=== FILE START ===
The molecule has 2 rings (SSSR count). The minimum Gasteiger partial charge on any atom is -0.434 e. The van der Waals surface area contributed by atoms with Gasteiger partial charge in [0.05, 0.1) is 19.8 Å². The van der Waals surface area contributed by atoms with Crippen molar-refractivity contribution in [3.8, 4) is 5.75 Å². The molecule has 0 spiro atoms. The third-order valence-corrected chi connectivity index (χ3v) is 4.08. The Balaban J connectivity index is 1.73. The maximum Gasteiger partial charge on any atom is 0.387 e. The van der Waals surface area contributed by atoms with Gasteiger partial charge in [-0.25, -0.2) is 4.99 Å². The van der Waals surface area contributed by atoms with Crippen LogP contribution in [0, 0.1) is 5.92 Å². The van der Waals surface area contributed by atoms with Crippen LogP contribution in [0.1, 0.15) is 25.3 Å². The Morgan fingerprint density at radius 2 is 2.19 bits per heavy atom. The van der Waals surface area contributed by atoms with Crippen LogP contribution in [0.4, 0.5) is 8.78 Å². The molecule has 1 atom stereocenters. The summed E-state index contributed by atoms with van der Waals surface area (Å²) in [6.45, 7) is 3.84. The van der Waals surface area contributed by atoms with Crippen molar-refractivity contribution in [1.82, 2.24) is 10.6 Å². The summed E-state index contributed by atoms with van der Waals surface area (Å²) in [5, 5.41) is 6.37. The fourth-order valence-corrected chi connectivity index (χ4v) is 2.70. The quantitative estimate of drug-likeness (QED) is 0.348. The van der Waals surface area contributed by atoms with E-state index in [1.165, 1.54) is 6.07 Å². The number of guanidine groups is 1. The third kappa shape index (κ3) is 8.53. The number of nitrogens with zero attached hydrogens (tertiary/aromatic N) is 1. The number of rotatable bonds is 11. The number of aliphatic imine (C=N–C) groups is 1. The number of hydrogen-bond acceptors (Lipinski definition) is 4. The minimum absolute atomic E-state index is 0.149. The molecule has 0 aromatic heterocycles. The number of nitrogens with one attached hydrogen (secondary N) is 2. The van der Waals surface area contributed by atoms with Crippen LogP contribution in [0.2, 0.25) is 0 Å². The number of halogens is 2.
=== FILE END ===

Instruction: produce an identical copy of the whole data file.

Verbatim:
The molecule has 2 rings (SSSR count). The minimum Gasteiger partial charge on any atom is -0.434 e. The van der Waals surface area contributed by atoms with Gasteiger partial charge in [0.05, 0.1) is 19.8 Å². The van der Waals surface area contributed by atoms with Crippen molar-refractivity contribution in [3.8, 4) is 5.75 Å². The molecule has 0 spiro atoms. The third-order valence-corrected chi connectivity index (χ3v) is 4.08. The Balaban J connectivity index is 1.73. The maximum Gasteiger partial charge on any atom is 0.387 e. The van der Waals surface area contributed by atoms with Gasteiger partial charge in [-0.25, -0.2) is 4.99 Å². The van der Waals surface area contributed by atoms with Crippen LogP contribution in [0, 0.1) is 5.92 Å². The van der Waals surface area contributed by atoms with Crippen LogP contribution in [0.1, 0.15) is 25.3 Å². The Morgan fingerprint density at radius 2 is 2.19 bits per heavy atom. The van der Waals surface area contributed by atoms with Crippen LogP contribution in [0.4, 0.5) is 8.78 Å². The molecule has 1 atom stereocenters. The summed E-state index contributed by atoms with van der Waals surface area (Å²) in [6.45, 7) is 3.84. The van der Waals surface area contributed by atoms with Crippen molar-refractivity contribution in [1.82, 2.24) is 10.6 Å². The summed E-state index contributed by atoms with van der Waals surface area (Å²) in [5, 5.41) is 6.37. The fourth-order valence-corrected chi connectivity index (χ4v) is 2.70. The quantitative estimate of drug-likeness (QED) is 0.348. The van der Waals surface area contributed by atoms with E-state index in [1.165, 1.54) is 6.07 Å². The number of guanidine groups is 1. The third kappa shape index (κ3) is 8.53. The number of nitrogens with zero attached hydrogens (tertiary/aromatic N) is 1. The number of rotatable bonds is 11. The number of aliphatic imine (C=N–C) groups is 1. The number of hydrogen-bond acceptors (Lipinski definition) is 4. The minimum absolute atomic E-state index is 0.149. The molecule has 0 aromatic heterocycles. The number of nitrogens with one attached hydrogen (secondary N) is 2. The van der Waals surface area contributed by atoms with Crippen LogP contribution in [0.2, 0.25) is 0 Å². The number of halogens is 2.